McLaren rookie Kevin Magnussen says the tenth place he scored in the Singapore Grand Prix was potentially the toughest result of his career after suffering more than most in Marina Bay.
The Dane started ninth and finished tenth under the lights, but in between endured a painful couple of hours as the cockpit of his MP4-29 got hotter and hotter. Radio messages between driver and team first reported that Magnussen was being burned by his seat, and later that his drinks bottle had got so hot that it was painful to take on any liquid – a necessity in the already gruelling Singapore humidity.
“It was a very, very tough grand prix,” the rookie admitted afterwards, “During the race, I don't know if there was something wrong with the car, but my seat started getting very hot, which made things extremely uncomfortable for me.
“Without that, I think we could have done better than tenth, but at least we got that one point. It's better than nothing, but it was the hardest point I've ever earned!”
Racing director Eric Boullier praised the youngster's efforts given his discomfort.
“For Kevin, who had driven such an excellent qualifying lap here yesterday, this afternoon was gruelling - there's no other word,” he claimed, “His first stint was satisfactory, but in stint two he began to experience tyre degradation to a greater degree than we'd predicted, forcing us to convert his strategy from a two-stopper to a three-stopper.
“To add injury to insult, he was then subjected to severe bodily discomfort as his car's cockpit began to overheat, necessitating his holding his arms aloft, first one then the other, in an effort to direct cooling air down his sleeves and inside his race-suit, which was an unusually painful complication for him.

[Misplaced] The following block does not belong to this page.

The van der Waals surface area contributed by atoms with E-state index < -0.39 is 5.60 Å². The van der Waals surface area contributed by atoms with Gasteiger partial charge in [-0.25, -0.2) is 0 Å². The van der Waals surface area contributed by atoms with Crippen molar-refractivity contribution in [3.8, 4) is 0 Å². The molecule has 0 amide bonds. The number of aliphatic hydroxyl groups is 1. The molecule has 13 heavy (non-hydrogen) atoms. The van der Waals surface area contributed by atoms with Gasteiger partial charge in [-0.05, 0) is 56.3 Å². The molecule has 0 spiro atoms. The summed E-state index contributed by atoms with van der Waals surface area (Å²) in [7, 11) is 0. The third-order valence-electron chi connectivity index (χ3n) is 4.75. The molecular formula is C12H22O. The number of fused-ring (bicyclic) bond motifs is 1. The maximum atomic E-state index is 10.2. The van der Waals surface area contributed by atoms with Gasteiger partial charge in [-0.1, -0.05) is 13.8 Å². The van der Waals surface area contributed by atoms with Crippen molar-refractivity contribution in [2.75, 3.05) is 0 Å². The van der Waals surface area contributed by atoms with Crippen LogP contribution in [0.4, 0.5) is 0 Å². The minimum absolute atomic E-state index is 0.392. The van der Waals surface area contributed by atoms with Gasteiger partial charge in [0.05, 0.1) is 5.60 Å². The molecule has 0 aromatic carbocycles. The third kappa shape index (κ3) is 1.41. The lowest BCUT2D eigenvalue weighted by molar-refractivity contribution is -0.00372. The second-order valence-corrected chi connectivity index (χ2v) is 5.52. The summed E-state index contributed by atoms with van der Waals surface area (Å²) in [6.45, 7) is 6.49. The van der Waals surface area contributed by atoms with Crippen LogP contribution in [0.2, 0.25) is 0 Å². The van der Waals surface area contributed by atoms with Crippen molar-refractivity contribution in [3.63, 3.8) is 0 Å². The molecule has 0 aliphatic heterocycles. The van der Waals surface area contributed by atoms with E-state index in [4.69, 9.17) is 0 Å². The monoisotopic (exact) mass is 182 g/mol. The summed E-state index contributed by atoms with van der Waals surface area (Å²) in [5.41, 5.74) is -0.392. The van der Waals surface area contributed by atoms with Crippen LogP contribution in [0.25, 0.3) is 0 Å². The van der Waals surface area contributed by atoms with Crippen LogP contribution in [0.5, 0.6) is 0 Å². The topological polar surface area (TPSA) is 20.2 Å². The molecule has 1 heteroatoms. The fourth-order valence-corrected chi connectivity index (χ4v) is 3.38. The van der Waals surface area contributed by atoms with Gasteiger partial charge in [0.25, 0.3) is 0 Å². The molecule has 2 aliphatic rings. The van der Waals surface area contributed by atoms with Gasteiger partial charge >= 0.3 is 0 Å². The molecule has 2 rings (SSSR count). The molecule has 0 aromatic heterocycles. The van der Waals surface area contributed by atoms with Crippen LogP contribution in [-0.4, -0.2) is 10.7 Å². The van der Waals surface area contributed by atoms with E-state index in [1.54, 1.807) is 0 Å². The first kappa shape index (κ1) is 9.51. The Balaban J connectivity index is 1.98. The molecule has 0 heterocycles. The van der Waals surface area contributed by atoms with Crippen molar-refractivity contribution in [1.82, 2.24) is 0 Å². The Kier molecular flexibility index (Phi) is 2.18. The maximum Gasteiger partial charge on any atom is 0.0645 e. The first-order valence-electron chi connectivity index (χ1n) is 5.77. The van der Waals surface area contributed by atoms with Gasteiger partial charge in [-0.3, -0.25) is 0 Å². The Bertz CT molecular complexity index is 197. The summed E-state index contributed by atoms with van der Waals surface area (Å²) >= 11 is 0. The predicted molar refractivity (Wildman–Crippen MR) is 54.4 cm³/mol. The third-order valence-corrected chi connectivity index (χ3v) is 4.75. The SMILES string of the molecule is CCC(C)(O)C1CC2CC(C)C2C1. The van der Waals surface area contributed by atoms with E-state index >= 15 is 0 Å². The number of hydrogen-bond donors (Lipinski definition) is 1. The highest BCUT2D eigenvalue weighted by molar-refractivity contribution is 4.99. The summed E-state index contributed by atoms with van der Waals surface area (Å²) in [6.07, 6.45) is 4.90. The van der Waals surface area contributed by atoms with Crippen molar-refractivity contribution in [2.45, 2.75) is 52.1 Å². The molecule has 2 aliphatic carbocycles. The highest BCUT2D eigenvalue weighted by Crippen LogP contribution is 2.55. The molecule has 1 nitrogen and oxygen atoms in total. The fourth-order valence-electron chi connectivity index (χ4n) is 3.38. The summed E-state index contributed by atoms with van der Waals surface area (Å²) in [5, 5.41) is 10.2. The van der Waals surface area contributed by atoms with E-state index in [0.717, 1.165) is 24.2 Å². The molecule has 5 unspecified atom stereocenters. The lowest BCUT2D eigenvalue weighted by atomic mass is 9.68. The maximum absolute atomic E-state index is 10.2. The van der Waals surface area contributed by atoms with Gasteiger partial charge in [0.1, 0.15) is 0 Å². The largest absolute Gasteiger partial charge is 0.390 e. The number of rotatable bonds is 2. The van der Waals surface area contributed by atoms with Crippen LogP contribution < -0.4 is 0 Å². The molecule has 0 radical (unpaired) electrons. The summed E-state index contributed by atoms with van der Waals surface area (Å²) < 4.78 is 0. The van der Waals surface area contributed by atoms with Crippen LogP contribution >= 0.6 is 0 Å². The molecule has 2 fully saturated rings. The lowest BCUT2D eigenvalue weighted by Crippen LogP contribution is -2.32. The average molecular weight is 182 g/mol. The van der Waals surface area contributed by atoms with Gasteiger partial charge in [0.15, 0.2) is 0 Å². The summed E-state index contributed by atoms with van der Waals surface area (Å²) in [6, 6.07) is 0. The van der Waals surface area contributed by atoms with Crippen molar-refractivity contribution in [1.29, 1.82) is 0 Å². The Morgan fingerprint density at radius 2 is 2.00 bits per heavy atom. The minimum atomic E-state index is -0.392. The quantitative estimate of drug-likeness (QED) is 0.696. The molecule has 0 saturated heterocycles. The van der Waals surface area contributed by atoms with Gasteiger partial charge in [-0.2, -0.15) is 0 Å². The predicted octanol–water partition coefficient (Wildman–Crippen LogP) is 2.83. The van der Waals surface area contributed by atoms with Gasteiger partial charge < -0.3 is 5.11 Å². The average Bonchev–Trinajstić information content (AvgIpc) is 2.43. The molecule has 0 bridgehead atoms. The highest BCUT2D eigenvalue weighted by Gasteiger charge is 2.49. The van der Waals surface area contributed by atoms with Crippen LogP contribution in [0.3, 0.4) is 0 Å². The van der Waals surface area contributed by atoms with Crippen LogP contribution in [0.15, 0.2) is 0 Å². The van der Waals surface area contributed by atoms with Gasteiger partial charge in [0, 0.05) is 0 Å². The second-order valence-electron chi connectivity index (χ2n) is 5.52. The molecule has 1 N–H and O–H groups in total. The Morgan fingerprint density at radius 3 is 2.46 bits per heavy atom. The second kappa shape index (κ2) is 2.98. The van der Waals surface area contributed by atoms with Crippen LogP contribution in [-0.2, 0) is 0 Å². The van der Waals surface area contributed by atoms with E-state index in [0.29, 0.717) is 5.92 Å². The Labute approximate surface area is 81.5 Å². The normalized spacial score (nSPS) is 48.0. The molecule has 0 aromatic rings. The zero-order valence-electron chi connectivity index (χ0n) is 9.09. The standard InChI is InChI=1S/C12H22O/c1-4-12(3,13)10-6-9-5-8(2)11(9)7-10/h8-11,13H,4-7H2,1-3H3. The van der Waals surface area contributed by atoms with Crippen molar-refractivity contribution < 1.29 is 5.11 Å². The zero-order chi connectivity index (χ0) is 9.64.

“In the end, after an impressively plucky drive in extremely challenging conditions, he was able to score a single point for the team. It was scant consolation, but it's indicative of his tremendous fighting spirit, and I commend him for it.”
Asked for the extent of Magnussen's suffering, Boullier confirmed that the reigning Renault 3.5 champion had been 'burnt - on the back'.
“The problem is the water was boiling so he was also hurting his mouth when he was drinking,” the Frenchman added, “He was okay when he got out of the car, but you could see that he gave his all. It's strange, I don't know why [it happened] so they are investigating what's wrong. Everything with the telemetry back to batteries or anything was normal.”
While Magnussen was heating up, team-mate Jenson Button saw his hopes of at least seventh place go up in metaphorical smoke as his McLaren expired within sight of the flag.
“I was cueing things up for the end of the grand prix,” the Briton reported, “I'd been looking after the tyres for the whole stint, and I knew the last five laps were when things were going to get tricky for Valtteri [Bottas] ahead of me.
“I'd just switched the car into a different mode, and the chase was starting to get quite exciting. Then, a few corners later, the car just died going into the hairpin. Going across the bridge, it just turned off, so I had to stop.”
True to Button's expectation, Bottas' tyres went off dramatically in the final two laps, and the Finn dropped right out of the points positions, likely promoting the McLaren to sixth had he been able to continue.
“I'd been really looking forward to the end of the race, because I definitely think I'd have got past Valtteri,” Button sighed, “It just didn't work out – I was pretty unlucky.”